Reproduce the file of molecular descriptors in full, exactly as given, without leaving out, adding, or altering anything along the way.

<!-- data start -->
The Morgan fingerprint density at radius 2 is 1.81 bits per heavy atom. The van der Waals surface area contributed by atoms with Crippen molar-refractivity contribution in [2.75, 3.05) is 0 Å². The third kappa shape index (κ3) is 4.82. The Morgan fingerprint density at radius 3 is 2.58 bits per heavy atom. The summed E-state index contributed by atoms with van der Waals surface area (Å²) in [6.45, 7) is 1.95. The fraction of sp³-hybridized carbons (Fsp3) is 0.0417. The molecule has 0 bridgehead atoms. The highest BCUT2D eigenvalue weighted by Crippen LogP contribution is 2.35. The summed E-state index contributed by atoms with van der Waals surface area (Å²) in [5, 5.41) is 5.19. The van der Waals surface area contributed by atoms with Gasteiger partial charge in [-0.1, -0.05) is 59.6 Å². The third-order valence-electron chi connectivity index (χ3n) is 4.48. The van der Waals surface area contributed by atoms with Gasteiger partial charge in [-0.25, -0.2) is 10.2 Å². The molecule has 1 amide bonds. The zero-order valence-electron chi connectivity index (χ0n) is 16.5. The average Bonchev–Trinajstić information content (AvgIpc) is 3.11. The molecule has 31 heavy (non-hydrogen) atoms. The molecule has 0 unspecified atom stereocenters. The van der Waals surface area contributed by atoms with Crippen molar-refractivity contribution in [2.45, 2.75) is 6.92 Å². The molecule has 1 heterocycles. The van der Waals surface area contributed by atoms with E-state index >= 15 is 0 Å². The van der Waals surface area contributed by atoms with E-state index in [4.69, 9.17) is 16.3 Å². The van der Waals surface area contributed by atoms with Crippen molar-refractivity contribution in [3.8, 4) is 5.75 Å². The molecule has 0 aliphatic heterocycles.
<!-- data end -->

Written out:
The Morgan fingerprint density at radius 2 is 1.81 bits per heavy atom. The van der Waals surface area contributed by atoms with Crippen molar-refractivity contribution in [2.75, 3.05) is 0 Å². The third kappa shape index (κ3) is 4.82. The Morgan fingerprint density at radius 3 is 2.58 bits per heavy atom. The summed E-state index contributed by atoms with van der Waals surface area (Å²) in [6.45, 7) is 1.95. The fraction of sp³-hybridized carbons (Fsp3) is 0.0417. The molecule has 0 bridgehead atoms. The highest BCUT2D eigenvalue weighted by Crippen LogP contribution is 2.35. The summed E-state index contributed by atoms with van der Waals surface area (Å²) in [5, 5.41) is 5.19. The van der Waals surface area contributed by atoms with Gasteiger partial charge in [-0.1, -0.05) is 59.6 Å². The third-order valence-electron chi connectivity index (χ3n) is 4.48. The van der Waals surface area contributed by atoms with Gasteiger partial charge in [-0.25, -0.2) is 10.2 Å². The molecule has 1 amide bonds. The zero-order valence-electron chi connectivity index (χ0n) is 16.5. The average Bonchev–Trinajstić information content (AvgIpc) is 3.11. The molecule has 31 heavy (non-hydrogen) atoms. The molecule has 0 unspecified atom stereocenters. The van der Waals surface area contributed by atoms with Crippen molar-refractivity contribution in [2.45, 2.75) is 6.92 Å². The molecule has 1 heterocycles. The van der Waals surface area contributed by atoms with E-state index >= 15 is 0 Å². The van der Waals surface area contributed by atoms with E-state index in [4.69, 9.17) is 16.3 Å². The van der Waals surface area contributed by atoms with Crippen molar-refractivity contribution in [3.8, 4) is 5.75 Å². The molecule has 0 aliphatic heterocycles.